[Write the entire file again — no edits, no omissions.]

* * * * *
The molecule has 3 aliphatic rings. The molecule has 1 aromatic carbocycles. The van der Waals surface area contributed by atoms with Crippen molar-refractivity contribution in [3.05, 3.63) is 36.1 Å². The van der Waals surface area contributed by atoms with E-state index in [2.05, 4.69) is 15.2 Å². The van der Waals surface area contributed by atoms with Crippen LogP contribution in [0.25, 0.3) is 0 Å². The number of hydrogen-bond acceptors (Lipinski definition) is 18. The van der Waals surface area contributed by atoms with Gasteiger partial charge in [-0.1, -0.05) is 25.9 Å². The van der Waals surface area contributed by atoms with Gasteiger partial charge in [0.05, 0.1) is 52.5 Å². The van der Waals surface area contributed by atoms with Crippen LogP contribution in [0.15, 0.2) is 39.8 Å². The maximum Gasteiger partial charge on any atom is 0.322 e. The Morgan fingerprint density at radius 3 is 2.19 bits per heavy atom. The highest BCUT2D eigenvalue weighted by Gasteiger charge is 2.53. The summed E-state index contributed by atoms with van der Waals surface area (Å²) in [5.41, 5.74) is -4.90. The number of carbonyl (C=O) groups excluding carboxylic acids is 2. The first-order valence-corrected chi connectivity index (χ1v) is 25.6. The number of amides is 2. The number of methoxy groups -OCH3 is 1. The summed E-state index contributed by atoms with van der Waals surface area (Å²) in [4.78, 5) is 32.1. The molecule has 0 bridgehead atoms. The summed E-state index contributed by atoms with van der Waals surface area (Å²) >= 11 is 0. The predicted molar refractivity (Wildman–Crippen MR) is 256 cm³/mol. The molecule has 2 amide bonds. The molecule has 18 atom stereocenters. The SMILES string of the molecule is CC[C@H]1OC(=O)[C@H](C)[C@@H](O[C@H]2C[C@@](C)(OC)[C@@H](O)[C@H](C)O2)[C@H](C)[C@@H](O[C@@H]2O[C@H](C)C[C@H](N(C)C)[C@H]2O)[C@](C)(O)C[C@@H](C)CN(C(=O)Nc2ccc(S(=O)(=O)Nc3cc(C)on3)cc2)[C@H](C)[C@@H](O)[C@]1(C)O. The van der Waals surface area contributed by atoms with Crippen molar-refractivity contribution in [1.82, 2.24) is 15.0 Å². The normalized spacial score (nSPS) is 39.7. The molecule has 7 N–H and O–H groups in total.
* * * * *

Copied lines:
The molecule has 3 aliphatic rings. The molecule has 1 aromatic carbocycles. The van der Waals surface area contributed by atoms with Crippen molar-refractivity contribution in [3.05, 3.63) is 36.1 Å². The van der Waals surface area contributed by atoms with E-state index in [2.05, 4.69) is 15.2 Å². The van der Waals surface area contributed by atoms with Crippen LogP contribution in [0.25, 0.3) is 0 Å². The number of hydrogen-bond acceptors (Lipinski definition) is 18. The van der Waals surface area contributed by atoms with Gasteiger partial charge in [-0.1, -0.05) is 25.9 Å². The van der Waals surface area contributed by atoms with Gasteiger partial charge in [0.05, 0.1) is 52.5 Å². The van der Waals surface area contributed by atoms with Crippen LogP contribution in [0.15, 0.2) is 39.8 Å². The maximum Gasteiger partial charge on any atom is 0.322 e. The Morgan fingerprint density at radius 3 is 2.19 bits per heavy atom. The highest BCUT2D eigenvalue weighted by Gasteiger charge is 2.53. The summed E-state index contributed by atoms with van der Waals surface area (Å²) in [5.41, 5.74) is -4.90. The number of carbonyl (C=O) groups excluding carboxylic acids is 2. The first-order valence-corrected chi connectivity index (χ1v) is 25.6. The number of amides is 2. The number of methoxy groups -OCH3 is 1. The summed E-state index contributed by atoms with van der Waals surface area (Å²) in [4.78, 5) is 32.1. The molecule has 0 bridgehead atoms. The summed E-state index contributed by atoms with van der Waals surface area (Å²) >= 11 is 0. The predicted molar refractivity (Wildman–Crippen MR) is 256 cm³/mol. The molecule has 2 amide bonds. The molecule has 18 atom stereocenters. The SMILES string of the molecule is CC[C@H]1OC(=O)[C@H](C)[C@@H](O[C@H]2C[C@@](C)(OC)[C@@H](O)[C@H](C)O2)[C@H](C)[C@@H](O[C@@H]2O[C@H](C)C[C@H](N(C)C)[C@H]2O)[C@](C)(O)C[C@@H](C)CN(C(=O)Nc2ccc(S(=O)(=O)Nc3cc(C)on3)cc2)[C@H](C)[C@@H](O)[C@]1(C)O. The van der Waals surface area contributed by atoms with Crippen molar-refractivity contribution in [1.82, 2.24) is 15.0 Å². The normalized spacial score (nSPS) is 39.7. The molecule has 7 N–H and O–H groups in total.